This is not surprising, but it is a little depressing and concerning that many brands are taking so long to align and integrate their comms when savvy and connected consumers, customers and stakeholders have done so almost intuitively. For them, media is media is media.
To mark the inaugural BrandMAX event, Echo Research - the reputation practice of Ebiquity - quizzed marketing and corporate affairs teams about where they believe responsibility lies for setting, implementing and measuring marcomms activities.
We found http://bit.ly/MnmWBh that explaining to the board how brand and reputation affects business performance is important to more than 8 out of 10 respondents. However, responsibility is still often split and siloed between the functions, which at times appear to actively work against one another despite batting for the same team.
We also found that earned media coverage - in social and traditional media - has led nearly half of companies to change their marcomms activity in some way. The same proportion could readily name examples of message misalignment between paid and earned comms, from BP to Innocent, Cadbury's and Tesco to Toyota. As a result, nearly half our sample believed that better alignment between marketing and comms would benefit their business directly.
Social and online media have driven the transparency agenda (a good thing). They've wrested brand management from the hands of brand managers (an interesting transition, but on balance positive in driving brand-customer dialogue). And they've generated an exponential leap in data volumes (an opportunity, but a threat unless you use well thought-out analytics to make sense of it).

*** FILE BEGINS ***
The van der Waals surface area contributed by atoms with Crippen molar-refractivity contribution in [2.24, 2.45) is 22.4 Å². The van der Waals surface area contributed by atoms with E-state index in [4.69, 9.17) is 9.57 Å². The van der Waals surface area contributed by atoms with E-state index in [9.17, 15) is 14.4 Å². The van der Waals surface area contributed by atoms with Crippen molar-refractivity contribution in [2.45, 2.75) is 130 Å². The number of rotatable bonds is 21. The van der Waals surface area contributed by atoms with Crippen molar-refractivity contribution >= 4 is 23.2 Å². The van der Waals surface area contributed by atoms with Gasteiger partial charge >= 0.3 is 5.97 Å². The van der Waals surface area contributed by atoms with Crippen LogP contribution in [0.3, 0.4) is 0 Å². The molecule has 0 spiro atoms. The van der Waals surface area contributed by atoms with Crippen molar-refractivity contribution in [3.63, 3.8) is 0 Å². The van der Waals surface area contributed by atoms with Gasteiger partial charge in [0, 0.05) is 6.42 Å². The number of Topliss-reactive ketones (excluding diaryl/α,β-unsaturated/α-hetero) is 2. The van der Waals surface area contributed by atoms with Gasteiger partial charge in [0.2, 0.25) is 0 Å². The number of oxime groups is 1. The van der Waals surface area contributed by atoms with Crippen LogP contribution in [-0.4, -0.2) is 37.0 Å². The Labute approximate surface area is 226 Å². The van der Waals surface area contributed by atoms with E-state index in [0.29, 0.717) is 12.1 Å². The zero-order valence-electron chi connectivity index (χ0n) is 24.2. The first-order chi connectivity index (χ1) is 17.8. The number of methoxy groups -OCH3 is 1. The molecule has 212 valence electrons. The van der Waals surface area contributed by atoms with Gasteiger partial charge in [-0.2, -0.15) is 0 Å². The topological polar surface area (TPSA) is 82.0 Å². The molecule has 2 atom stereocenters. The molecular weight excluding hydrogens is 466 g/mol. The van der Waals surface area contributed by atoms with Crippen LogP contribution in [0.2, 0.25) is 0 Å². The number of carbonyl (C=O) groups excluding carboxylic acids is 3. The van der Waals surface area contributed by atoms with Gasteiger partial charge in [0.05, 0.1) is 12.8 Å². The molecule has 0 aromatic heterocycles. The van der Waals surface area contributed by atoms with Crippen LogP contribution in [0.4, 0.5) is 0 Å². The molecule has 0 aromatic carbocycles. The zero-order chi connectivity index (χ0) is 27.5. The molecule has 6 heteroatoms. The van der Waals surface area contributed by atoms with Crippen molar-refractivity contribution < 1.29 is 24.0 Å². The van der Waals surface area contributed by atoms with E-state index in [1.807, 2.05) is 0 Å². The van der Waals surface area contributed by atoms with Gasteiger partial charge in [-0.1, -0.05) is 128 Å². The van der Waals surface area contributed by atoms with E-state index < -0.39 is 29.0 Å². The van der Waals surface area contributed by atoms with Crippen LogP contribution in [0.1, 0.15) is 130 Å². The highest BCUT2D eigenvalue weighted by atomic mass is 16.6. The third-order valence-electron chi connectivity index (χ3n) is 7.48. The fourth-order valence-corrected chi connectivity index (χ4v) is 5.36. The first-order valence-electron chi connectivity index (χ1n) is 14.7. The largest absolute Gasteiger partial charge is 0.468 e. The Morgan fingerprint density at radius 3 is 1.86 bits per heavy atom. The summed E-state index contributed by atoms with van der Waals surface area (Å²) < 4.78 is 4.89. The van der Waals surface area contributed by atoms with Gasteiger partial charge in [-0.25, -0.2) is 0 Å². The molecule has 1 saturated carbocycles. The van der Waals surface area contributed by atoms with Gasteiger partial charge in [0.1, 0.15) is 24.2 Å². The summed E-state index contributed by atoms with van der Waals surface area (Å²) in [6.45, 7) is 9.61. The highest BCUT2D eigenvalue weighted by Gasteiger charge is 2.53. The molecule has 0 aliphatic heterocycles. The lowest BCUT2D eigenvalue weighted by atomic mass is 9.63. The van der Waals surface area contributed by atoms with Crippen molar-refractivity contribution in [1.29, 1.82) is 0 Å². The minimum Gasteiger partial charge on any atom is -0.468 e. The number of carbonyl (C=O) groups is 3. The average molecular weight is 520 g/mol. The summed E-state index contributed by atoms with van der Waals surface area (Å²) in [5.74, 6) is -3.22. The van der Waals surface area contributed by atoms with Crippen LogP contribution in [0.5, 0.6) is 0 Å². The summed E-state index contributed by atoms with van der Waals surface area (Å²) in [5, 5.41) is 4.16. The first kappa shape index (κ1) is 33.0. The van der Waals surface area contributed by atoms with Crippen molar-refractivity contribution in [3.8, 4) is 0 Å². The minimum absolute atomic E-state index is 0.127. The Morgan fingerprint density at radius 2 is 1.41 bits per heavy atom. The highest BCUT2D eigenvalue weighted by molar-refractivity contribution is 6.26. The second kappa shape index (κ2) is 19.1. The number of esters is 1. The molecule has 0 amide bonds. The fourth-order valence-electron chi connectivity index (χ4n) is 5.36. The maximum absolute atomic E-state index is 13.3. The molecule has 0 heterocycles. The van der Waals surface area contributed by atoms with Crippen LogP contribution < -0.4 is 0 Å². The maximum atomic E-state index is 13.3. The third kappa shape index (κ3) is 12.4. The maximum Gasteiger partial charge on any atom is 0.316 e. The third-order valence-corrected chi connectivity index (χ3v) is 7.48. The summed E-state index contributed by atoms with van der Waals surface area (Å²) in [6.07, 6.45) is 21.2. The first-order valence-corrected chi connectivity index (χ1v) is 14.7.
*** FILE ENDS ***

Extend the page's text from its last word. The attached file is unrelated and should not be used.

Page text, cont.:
Businesses and the comms teams are not short of data. Far from it. But many are drowning in it.
They're data rich and insight poor like never before.
Comms is increasingly everyone's business - marketing, corporate comms, HR, customer service, operations, the C-suite. Those brands that will thrive in the era of Big Data will be those who get a proper handle on the alignment or otherwise of the totality of their communications, across paid, owned and earned media. This is exactly what we do for an increasing number of our clients.
Are promises made in outgoing, controlled messaging seen to be kept in inbound, mediated communications? To ensure that they are, brand custodians need to plan, execute and measure the outputs, outtakes and outcomes of their comms in a properly integrated fashion.